— Courtney MihocikBankrate editor

“I broke up with my Citi / AAdvantage Platinum Select, but I rebounded with the American Airlines AAdvantage® MileUp® card*.”

— Brooklyn LoweryBankrate editor

BankAmericard® credit card*

“I’m breaking up with my BankAmericard credit card at the end of the year. I’ve mapped out the payoff timeline to maximize this card’s intro APR offer and pay off a transferred balance. But once that intro offer ends, the long-term value with this card is pretty much non-existent since there’s no rewards program. It’s been fun while it’s lasted and we’ve had some great times, but we’re over.”

— Ashley ParksBankrate editor

Happily ever after: Cards we’re renewing our vows with

When you know, you know. Some cards we’re meant to keep until death do us part. Credit cards that provide ongoing value, earn consistently high rates or come with tangible benefits are worth keeping around for the long haul. The best cards are those you take to your own happily ever after.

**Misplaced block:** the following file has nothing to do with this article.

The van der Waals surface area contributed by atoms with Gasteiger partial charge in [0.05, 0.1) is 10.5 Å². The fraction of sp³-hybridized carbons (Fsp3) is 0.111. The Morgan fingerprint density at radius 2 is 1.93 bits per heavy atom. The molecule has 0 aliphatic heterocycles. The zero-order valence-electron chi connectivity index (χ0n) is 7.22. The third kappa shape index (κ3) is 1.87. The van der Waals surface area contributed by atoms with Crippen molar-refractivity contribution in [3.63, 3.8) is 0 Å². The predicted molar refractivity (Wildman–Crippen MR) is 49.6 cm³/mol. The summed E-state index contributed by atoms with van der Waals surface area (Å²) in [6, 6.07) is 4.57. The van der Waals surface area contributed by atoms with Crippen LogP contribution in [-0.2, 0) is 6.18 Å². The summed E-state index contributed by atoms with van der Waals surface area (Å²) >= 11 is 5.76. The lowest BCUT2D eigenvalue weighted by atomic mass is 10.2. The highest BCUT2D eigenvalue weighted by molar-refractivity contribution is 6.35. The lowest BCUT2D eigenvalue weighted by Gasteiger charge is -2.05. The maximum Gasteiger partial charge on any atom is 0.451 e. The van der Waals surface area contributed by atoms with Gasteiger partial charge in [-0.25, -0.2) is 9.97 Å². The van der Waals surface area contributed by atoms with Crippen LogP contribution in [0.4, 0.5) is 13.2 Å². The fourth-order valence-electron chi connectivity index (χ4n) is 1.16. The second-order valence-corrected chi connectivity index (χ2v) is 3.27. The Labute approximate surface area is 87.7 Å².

Capital One Venture X Rewards Credit Card

“I’m in a committed relationship with my Capital One Venture X Rewards Card. Sure, it’s a little high maintenance when it comes to its annual fee, but it rewards my love with 10,000 bonus miles every year and a $300 travel credit. Plus, my kids eat their weight in jelly beans, cookies and soda when we chill in airport lounges during our travels.”

— Brooklyn LoweryBankrate editor

Blue Cash Everyday® Card from American Express

“I currently have the Amex Blue Cash Everyday. I originally got the card for the lack of annual fee and the intro APR offer. I didn’t care much for the rewards rate but I felt like I needed something that earned a little more than the Capital One VentureOne Rewards Credit Card, which was my first credit card. About six months after I got it, the Amex card actually upgraded to the current offers and rewards it has now, boosting its value and I still didn’t have to pay an annual fee. I love it when something changes for the better.”